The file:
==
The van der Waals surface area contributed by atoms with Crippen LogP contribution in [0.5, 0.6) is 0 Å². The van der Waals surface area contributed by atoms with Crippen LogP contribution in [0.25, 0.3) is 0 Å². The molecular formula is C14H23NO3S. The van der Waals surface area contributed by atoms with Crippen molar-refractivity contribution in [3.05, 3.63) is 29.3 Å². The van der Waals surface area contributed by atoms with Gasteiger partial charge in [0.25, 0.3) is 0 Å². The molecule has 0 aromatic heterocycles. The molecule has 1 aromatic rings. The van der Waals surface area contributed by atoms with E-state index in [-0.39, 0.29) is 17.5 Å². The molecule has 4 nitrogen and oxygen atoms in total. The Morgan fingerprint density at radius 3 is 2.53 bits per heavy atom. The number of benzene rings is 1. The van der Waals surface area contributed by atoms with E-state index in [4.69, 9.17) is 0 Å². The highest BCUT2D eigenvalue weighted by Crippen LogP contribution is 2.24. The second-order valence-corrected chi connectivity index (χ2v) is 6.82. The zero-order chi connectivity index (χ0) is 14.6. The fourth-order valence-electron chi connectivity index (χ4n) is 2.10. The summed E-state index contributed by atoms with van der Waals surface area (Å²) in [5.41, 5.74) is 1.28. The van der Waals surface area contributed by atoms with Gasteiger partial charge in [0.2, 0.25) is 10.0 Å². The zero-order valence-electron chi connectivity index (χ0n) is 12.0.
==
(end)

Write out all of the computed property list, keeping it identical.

The van der Waals surface area contributed by atoms with Crippen LogP contribution in [0.5, 0.6) is 0 Å². The van der Waals surface area contributed by atoms with Crippen LogP contribution in [0.25, 0.3) is 0 Å². The molecular formula is C14H23NO3S. The van der Waals surface area contributed by atoms with Crippen molar-refractivity contribution in [3.05, 3.63) is 29.3 Å². The van der Waals surface area contributed by atoms with Gasteiger partial charge in [0.25, 0.3) is 0 Å². The molecule has 0 aromatic heterocycles. The molecule has 1 aromatic rings. The van der Waals surface area contributed by atoms with E-state index in [-0.39, 0.29) is 17.5 Å². The molecule has 4 nitrogen and oxygen atoms in total. The Morgan fingerprint density at radius 3 is 2.53 bits per heavy atom. The number of benzene rings is 1. The van der Waals surface area contributed by atoms with E-state index in [4.69, 9.17) is 0 Å². The highest BCUT2D eigenvalue weighted by Crippen LogP contribution is 2.24. The second-order valence-corrected chi connectivity index (χ2v) is 6.82. The zero-order chi connectivity index (χ0) is 14.6. The fourth-order valence-electron chi connectivity index (χ4n) is 2.10. The summed E-state index contributed by atoms with van der Waals surface area (Å²) in [5.41, 5.74) is 1.28. The van der Waals surface area contributed by atoms with Gasteiger partial charge in [0.2, 0.25) is 10.0 Å². The zero-order valence-electron chi connectivity index (χ0n) is 12.0.